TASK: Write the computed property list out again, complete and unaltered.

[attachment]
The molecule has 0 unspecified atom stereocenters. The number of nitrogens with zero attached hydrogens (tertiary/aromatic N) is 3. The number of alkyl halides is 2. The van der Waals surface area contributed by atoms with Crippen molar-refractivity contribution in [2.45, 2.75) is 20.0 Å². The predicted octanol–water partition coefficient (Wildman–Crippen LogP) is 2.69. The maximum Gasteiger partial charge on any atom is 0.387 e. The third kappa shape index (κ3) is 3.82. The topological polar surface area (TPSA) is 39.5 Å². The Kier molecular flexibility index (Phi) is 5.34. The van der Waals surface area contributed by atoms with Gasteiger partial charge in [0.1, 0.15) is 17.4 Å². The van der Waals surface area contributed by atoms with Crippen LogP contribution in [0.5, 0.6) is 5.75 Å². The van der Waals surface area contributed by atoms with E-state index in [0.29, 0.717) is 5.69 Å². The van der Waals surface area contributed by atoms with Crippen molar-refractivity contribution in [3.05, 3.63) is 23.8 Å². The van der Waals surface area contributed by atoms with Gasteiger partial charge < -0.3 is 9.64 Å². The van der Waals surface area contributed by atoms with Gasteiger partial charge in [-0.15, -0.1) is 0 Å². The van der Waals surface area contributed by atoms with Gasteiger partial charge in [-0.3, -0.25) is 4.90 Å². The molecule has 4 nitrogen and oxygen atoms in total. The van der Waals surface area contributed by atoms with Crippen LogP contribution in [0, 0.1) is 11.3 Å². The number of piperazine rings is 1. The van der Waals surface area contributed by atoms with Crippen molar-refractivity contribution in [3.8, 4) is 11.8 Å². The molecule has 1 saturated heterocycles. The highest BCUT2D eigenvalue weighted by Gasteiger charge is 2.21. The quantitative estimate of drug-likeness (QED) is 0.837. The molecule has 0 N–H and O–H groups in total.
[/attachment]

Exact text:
The molecule has 0 unspecified atom stereocenters. The number of nitrogens with zero attached hydrogens (tertiary/aromatic N) is 3. The number of alkyl halides is 2. The van der Waals surface area contributed by atoms with Crippen molar-refractivity contribution in [2.45, 2.75) is 20.0 Å². The predicted octanol–water partition coefficient (Wildman–Crippen LogP) is 2.69. The maximum Gasteiger partial charge on any atom is 0.387 e. The third kappa shape index (κ3) is 3.82. The topological polar surface area (TPSA) is 39.5 Å². The Kier molecular flexibility index (Phi) is 5.34. The van der Waals surface area contributed by atoms with Gasteiger partial charge in [0.1, 0.15) is 17.4 Å². The van der Waals surface area contributed by atoms with Crippen LogP contribution in [0.5, 0.6) is 5.75 Å². The van der Waals surface area contributed by atoms with E-state index in [0.29, 0.717) is 5.69 Å². The van der Waals surface area contributed by atoms with Crippen molar-refractivity contribution in [3.05, 3.63) is 23.8 Å². The van der Waals surface area contributed by atoms with Gasteiger partial charge < -0.3 is 9.64 Å². The van der Waals surface area contributed by atoms with Gasteiger partial charge in [-0.15, -0.1) is 0 Å². The van der Waals surface area contributed by atoms with Gasteiger partial charge in [-0.3, -0.25) is 4.90 Å². The molecule has 4 nitrogen and oxygen atoms in total. The van der Waals surface area contributed by atoms with Crippen LogP contribution in [0, 0.1) is 11.3 Å². The number of piperazine rings is 1. The van der Waals surface area contributed by atoms with Crippen molar-refractivity contribution in [3.8, 4) is 11.8 Å². The molecule has 1 saturated heterocycles. The highest BCUT2D eigenvalue weighted by Gasteiger charge is 2.21. The quantitative estimate of drug-likeness (QED) is 0.837. The molecule has 0 N–H and O–H groups in total.